Please use this identifier to cite or link to this item:
|Scopus||Web of Science®||Altmetric|
|Title:||Australian immigration policy in practice: a case study of skill recognition and qualification transferability amongst Irish 457 visa holders|
|Citation:||Australian Geographer, 2016; 47(4):491-509|
|Publisher:||Taylor & Francis|
|Abstract:||Immigration quotas in Australia are guided primarily by economic policy—the needs of the nation are quite rightly the principal concern of policymakers. Using data from a mixed-methods study, this article engages in a dialogue between labour geography and population and migration studies through an examination of the lived experiences of migrating workers and their families. The paper examines a number of cases where policy and practice have detrimentally affected the migration experience of Irish migrants who came to Australia under the Temporary Work (Skilled) (subclass 457) visa. The case study focuses on interviews with secondary 457 visa applicants, namely the wives of former 457 workers. These interviews highlight the problems faced by newcomers to Australia who arrive under this visa. The experiences relayed by these women demonstrate how ill-considered policy relating to qualification transferability makes entering the workplace and, therefore, transition to life in Australia more difficult than it needs to be. While the cases that underpin this paper ended in migration failure (the families involved returned to Ireland), the core issues of qualification transferability and skill comparison were replicated in the wider study dataset (of 1022 survey responses and 80 qualitative interviews). While acknowledging that citizens generally have more freedom and more civil rights than non-citizens, the findings of this study indicate that further review of Australia’s 457 visa is needed, particularly with respect to the limitations placed on the agency of migrant workers. Greater awareness amongst prospective migrants as to the purpose and limits of the 457 visa is also necessary, in order to avoid misinterpretation and the extreme personal repercussions outlined in this paper.|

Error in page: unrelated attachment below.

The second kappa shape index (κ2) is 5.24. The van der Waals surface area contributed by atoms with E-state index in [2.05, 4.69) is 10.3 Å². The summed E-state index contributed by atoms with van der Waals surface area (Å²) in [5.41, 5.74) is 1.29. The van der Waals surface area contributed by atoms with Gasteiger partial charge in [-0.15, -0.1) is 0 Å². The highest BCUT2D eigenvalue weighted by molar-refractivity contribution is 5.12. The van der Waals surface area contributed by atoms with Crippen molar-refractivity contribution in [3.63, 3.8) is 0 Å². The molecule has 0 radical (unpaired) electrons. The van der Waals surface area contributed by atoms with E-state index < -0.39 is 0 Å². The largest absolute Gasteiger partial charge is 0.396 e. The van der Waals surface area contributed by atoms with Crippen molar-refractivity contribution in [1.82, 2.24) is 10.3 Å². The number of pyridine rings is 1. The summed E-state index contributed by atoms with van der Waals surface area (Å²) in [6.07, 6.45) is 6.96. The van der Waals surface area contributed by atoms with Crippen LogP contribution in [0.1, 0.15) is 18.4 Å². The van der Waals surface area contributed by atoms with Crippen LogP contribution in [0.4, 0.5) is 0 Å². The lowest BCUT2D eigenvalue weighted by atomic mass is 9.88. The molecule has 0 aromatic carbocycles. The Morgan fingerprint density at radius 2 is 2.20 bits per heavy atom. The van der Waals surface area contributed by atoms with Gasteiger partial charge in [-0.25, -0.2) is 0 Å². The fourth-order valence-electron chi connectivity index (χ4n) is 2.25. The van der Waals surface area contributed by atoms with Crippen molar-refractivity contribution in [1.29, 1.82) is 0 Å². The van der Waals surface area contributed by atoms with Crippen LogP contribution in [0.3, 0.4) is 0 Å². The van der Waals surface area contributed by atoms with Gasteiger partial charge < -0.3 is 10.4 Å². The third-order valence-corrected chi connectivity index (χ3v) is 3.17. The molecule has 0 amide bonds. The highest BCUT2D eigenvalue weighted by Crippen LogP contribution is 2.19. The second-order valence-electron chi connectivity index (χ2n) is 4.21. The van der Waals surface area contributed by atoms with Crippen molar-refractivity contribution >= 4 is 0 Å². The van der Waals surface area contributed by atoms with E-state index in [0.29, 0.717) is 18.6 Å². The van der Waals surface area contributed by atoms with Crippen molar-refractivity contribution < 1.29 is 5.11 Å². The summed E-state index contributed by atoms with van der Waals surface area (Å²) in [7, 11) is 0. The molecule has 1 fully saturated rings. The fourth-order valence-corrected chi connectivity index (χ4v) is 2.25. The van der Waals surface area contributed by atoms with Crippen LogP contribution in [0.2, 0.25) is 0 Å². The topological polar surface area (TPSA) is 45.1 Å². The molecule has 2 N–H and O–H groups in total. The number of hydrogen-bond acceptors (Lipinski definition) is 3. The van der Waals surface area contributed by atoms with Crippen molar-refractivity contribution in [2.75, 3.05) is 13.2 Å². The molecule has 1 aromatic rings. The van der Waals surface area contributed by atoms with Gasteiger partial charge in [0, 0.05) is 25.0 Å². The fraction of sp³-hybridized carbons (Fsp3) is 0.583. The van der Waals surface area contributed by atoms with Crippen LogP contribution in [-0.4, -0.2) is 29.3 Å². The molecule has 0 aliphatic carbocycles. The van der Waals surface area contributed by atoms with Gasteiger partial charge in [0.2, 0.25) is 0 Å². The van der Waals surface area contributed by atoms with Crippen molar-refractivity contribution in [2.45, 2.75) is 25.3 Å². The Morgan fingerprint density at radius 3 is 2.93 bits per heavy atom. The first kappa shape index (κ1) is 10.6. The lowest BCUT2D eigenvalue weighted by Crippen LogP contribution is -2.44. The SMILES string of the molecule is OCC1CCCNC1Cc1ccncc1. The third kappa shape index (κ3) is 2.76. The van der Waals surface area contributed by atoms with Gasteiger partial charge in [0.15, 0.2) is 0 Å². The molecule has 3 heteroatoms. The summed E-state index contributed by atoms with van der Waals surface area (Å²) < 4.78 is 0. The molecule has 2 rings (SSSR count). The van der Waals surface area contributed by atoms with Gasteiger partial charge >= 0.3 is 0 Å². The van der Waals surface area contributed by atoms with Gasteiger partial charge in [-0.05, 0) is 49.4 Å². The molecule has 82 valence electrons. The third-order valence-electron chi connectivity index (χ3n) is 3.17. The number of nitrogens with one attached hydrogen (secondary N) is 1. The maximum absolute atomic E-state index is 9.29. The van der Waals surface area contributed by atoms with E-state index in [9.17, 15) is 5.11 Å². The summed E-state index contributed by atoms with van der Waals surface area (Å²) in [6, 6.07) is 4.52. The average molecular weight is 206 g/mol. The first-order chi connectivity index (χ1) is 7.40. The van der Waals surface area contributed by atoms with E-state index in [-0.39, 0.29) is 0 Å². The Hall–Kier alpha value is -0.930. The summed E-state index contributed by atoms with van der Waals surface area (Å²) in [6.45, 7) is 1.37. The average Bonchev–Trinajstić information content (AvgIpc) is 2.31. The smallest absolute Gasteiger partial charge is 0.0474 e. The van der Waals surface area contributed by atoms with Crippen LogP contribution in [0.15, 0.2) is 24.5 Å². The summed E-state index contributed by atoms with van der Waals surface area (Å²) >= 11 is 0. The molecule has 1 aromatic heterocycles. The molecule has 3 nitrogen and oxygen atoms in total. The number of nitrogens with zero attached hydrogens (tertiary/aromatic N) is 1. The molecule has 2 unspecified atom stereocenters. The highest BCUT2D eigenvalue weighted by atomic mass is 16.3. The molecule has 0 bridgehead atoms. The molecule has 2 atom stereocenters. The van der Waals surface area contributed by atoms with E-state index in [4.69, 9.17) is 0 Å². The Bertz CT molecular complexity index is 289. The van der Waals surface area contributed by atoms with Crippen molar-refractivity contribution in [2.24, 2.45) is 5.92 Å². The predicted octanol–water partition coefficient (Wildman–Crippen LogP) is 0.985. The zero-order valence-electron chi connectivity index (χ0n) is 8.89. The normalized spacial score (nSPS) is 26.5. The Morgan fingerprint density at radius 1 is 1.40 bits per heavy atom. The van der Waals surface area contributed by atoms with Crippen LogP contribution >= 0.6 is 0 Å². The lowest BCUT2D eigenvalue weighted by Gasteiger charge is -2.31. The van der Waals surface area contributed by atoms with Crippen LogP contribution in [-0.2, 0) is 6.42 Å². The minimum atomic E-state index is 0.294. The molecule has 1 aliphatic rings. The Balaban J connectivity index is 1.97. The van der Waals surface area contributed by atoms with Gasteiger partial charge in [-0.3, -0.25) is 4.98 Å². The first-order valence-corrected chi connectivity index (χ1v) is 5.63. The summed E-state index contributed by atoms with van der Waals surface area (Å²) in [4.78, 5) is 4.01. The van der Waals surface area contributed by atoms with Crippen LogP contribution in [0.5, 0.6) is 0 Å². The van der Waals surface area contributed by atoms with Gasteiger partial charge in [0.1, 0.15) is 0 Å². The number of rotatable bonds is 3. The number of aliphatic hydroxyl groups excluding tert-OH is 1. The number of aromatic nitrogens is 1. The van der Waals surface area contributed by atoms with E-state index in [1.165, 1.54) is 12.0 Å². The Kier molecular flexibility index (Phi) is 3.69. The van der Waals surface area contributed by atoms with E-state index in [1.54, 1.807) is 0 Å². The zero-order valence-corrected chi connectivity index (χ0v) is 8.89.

|Keywords:||Immigration; visa; Australia; Ireland; temporary; permanent; policy|
|Rights:||© 2016 Geographical Society of New South Wales Inc.|
|Appears in Collections:||Aurora harvest 8|
Geography, Environment and Population publications
Files in This Item:
There are no files associated with this item.
Items in DSpace are protected by copyright, with all rights reserved, unless otherwise indicated.